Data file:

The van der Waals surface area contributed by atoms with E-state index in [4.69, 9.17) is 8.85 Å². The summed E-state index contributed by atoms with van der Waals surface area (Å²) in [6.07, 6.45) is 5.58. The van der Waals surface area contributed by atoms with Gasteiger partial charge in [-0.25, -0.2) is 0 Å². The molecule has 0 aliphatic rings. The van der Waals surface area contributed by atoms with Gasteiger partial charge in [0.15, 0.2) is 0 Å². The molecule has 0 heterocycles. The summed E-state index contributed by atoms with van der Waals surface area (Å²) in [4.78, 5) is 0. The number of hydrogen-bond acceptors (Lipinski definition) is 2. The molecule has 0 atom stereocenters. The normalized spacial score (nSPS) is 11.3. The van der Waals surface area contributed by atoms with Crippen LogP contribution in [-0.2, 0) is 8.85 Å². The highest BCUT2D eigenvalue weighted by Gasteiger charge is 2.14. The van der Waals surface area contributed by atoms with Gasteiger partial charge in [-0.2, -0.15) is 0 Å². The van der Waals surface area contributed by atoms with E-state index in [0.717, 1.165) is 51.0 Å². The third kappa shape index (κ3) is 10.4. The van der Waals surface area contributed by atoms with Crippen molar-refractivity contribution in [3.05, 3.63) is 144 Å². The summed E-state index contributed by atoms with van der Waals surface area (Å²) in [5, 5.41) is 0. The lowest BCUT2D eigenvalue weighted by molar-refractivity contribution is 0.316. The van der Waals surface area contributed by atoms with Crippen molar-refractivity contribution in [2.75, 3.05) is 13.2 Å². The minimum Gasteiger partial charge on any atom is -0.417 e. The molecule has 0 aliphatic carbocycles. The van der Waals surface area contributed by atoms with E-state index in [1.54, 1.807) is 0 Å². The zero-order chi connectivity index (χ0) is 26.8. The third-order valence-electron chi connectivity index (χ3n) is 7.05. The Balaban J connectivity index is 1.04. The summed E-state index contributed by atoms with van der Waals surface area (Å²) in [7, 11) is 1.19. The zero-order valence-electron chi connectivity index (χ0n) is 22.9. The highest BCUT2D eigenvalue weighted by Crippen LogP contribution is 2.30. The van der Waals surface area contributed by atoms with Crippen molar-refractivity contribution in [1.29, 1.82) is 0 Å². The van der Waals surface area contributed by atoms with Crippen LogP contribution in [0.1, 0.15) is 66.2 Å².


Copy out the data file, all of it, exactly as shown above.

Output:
The van der Waals surface area contributed by atoms with E-state index in [4.69, 9.17) is 8.85 Å². The summed E-state index contributed by atoms with van der Waals surface area (Å²) in [6.07, 6.45) is 5.58. The van der Waals surface area contributed by atoms with Gasteiger partial charge in [-0.25, -0.2) is 0 Å². The molecule has 0 aliphatic rings. The van der Waals surface area contributed by atoms with Gasteiger partial charge in [0.15, 0.2) is 0 Å². The molecule has 0 heterocycles. The summed E-state index contributed by atoms with van der Waals surface area (Å²) in [4.78, 5) is 0. The number of hydrogen-bond acceptors (Lipinski definition) is 2. The molecule has 0 atom stereocenters. The normalized spacial score (nSPS) is 11.3. The van der Waals surface area contributed by atoms with Crippen LogP contribution in [-0.2, 0) is 8.85 Å². The highest BCUT2D eigenvalue weighted by Gasteiger charge is 2.14. The van der Waals surface area contributed by atoms with Gasteiger partial charge in [-0.2, -0.15) is 0 Å². The van der Waals surface area contributed by atoms with E-state index in [0.717, 1.165) is 51.0 Å². The third kappa shape index (κ3) is 10.4. The van der Waals surface area contributed by atoms with Crippen molar-refractivity contribution in [3.05, 3.63) is 144 Å². The summed E-state index contributed by atoms with van der Waals surface area (Å²) in [5, 5.41) is 0. The lowest BCUT2D eigenvalue weighted by molar-refractivity contribution is 0.316. The van der Waals surface area contributed by atoms with Crippen molar-refractivity contribution in [2.75, 3.05) is 13.2 Å². The minimum Gasteiger partial charge on any atom is -0.417 e. The molecule has 0 aliphatic carbocycles. The van der Waals surface area contributed by atoms with E-state index in [1.54, 1.807) is 0 Å². The zero-order chi connectivity index (χ0) is 26.8. The third-order valence-electron chi connectivity index (χ3n) is 7.05. The Balaban J connectivity index is 1.04. The summed E-state index contributed by atoms with van der Waals surface area (Å²) in [7, 11) is 1.19. The zero-order valence-electron chi connectivity index (χ0n) is 22.9. The highest BCUT2D eigenvalue weighted by Crippen LogP contribution is 2.30. The van der Waals surface area contributed by atoms with Crippen molar-refractivity contribution in [1.29, 1.82) is 0 Å². The van der Waals surface area contributed by atoms with Crippen LogP contribution in [0.1, 0.15) is 66.2 Å².